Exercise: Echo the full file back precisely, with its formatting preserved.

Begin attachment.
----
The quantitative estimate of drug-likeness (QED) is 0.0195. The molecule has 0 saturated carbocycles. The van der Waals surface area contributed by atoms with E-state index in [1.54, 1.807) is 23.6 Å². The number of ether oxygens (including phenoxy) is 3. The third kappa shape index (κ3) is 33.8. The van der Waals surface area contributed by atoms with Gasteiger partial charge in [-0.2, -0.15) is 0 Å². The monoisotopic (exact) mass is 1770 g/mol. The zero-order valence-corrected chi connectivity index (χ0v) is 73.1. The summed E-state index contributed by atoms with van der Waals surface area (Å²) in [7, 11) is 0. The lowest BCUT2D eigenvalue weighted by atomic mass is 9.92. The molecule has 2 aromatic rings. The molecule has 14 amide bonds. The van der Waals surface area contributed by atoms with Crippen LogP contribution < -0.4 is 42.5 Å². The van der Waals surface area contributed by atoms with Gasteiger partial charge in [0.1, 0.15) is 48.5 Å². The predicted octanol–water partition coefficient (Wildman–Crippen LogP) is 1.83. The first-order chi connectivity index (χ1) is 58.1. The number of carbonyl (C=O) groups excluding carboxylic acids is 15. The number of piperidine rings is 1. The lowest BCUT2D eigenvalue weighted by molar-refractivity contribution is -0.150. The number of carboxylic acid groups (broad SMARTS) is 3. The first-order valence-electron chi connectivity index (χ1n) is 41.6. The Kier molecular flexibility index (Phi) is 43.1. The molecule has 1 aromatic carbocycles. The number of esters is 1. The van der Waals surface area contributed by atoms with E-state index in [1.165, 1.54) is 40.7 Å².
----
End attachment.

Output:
The quantitative estimate of drug-likeness (QED) is 0.0195. The molecule has 0 saturated carbocycles. The van der Waals surface area contributed by atoms with E-state index in [1.54, 1.807) is 23.6 Å². The number of ether oxygens (including phenoxy) is 3. The third kappa shape index (κ3) is 33.8. The van der Waals surface area contributed by atoms with Gasteiger partial charge in [-0.2, -0.15) is 0 Å². The monoisotopic (exact) mass is 1770 g/mol. The zero-order valence-corrected chi connectivity index (χ0v) is 73.1. The summed E-state index contributed by atoms with van der Waals surface area (Å²) in [7, 11) is 0. The lowest BCUT2D eigenvalue weighted by atomic mass is 9.92. The molecule has 2 aromatic rings. The molecule has 14 amide bonds. The van der Waals surface area contributed by atoms with Crippen LogP contribution < -0.4 is 42.5 Å². The van der Waals surface area contributed by atoms with Gasteiger partial charge in [0.1, 0.15) is 48.5 Å². The predicted octanol–water partition coefficient (Wildman–Crippen LogP) is 1.83. The first-order chi connectivity index (χ1) is 58.1. The number of carbonyl (C=O) groups excluding carboxylic acids is 15. The number of piperidine rings is 1. The lowest BCUT2D eigenvalue weighted by molar-refractivity contribution is -0.150. The number of carboxylic acid groups (broad SMARTS) is 3. The first-order valence-electron chi connectivity index (χ1n) is 41.6. The Kier molecular flexibility index (Phi) is 43.1. The molecule has 1 aromatic carbocycles. The number of esters is 1. The van der Waals surface area contributed by atoms with E-state index in [1.165, 1.54) is 40.7 Å².